Obituary – Michael Coetzee

2014-06-22 15:00

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It is not surprising most of the tributes for Michael Coetzee tend to focus on his role as secretary of Parliament.

But he was so much more. He never sought accolades or the limelight and much of his true legacy is not widely known. To many of us who knew Mikey (as we fondly called him), it was the 1980s that defined him.

Returning from the University of the Western Cape in the early 1980s, alongside Derrick Swartz and others, he was a pillar behind the resurgence in political activity in the area after the lull in resistance following the 1976 student uprising.

He played an instrumental role in re-establishing grass roots organisations in the northern areas of Port Elizabeth and the Eastern Cape region as a whole.

An entire generation of activists in the student, youth, civic and trade union movements count him as a mentor. In the townships of Port Elizabeth, his indelible mark will be felt for generations to come.

In 1983 he was arrested, tortured and tried as a member of the ANC and its military wing, Umkhonto weSizwe (MK). While it’s a huge badge of honour today, back then it was a rather risky and not-so-fashionable decision to join MK.

As young activists in the student and youth organisations at the time, his arrest and exposure as an underground operative elevated and connected for us the local struggles of the then banned ANC.

His arrest and trial also inspired and propelled large numbers of youth into the mass democratic movement in the area. After his release from prison, he picked up the spear again and continued to rebuild political organisation despite the personal dangers and life-threatening risks.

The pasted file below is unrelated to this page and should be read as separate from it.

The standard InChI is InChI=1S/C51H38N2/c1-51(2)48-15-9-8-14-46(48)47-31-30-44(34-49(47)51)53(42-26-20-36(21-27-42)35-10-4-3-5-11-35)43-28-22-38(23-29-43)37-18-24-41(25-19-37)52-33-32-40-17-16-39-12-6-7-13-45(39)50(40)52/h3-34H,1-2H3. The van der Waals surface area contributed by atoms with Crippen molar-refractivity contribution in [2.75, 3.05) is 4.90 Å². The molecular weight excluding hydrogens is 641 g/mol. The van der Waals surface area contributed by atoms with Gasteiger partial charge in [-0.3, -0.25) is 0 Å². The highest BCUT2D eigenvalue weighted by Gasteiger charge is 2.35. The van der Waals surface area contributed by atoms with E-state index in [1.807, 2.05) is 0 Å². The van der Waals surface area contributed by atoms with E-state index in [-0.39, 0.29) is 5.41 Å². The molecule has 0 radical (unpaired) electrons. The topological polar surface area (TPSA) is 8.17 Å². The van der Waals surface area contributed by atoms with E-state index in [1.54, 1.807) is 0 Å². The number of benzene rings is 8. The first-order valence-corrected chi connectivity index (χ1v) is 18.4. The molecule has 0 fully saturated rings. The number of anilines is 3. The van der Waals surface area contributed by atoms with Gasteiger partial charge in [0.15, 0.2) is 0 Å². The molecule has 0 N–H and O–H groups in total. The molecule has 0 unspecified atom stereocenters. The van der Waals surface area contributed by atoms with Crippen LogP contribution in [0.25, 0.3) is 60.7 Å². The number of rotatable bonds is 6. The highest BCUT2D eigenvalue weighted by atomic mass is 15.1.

Mikey was the last recorded person to see Matthew Goniwe alive. If he had been in that car, on that fateful day, this tribute would have been written 29 years ago.

After leaving his house in Gelvandale in Port Elizabeth on June 27 1985, the Cradock Four – Goniwe, Sparrow Mkhonto, Fort Calata and Sicelo Mhlauli – all leading activists in the United Democratic Front at the time, were abducted and brutally murdered by members of the security police.

Throughout history we are reminded of people like Mikey, whose names and faces were not plastered on posters or billboards. Nor did he ever seek personal recognition or contest leadership positions in the structures he was active in. His name is, however, forever engraved in the blood, suffering and sacrifices of the Cradock Four and countless numbers of other unsung heroes.

Michael fought cancer over the past three years with the same resolve and single-minded focus as he fought the struggle.

The unflinching support and devotion of his wife and life-long partner, Bridgette, together with his tight-knit extended family and comrades around him, provided meaning and purpose during these painful years of chemotherapy and frequent hospitalisation. The personal bonds of the 1980s were deepened over many single malts and Cape wines.

For, as the cancer intensified over the past 12 months, we were indeed privileged to have had occasions to celebrate his life with comrades and friends from across the country.

It was at these events, and in private, where we had our special moments to say farewell to a life well lived. Mikey reminded us in those private moments that so much more needed to be done to cement this hard-fought democracy.

I am proud to have known this gentle giant, mentor and comrade for most of my life and will miss him dearly. My heartfelt condolences go to Bridgette, his son, Matthew, and the extended Prince and Coetzee family. You will always occupy a special place in our hearts. Hamba kahle, Mikey.

Maasdorp is chairman of Advtech, and a director of Telkom and HCI. He was recruited as a student and youth activist by Michael Coetzee in 1981

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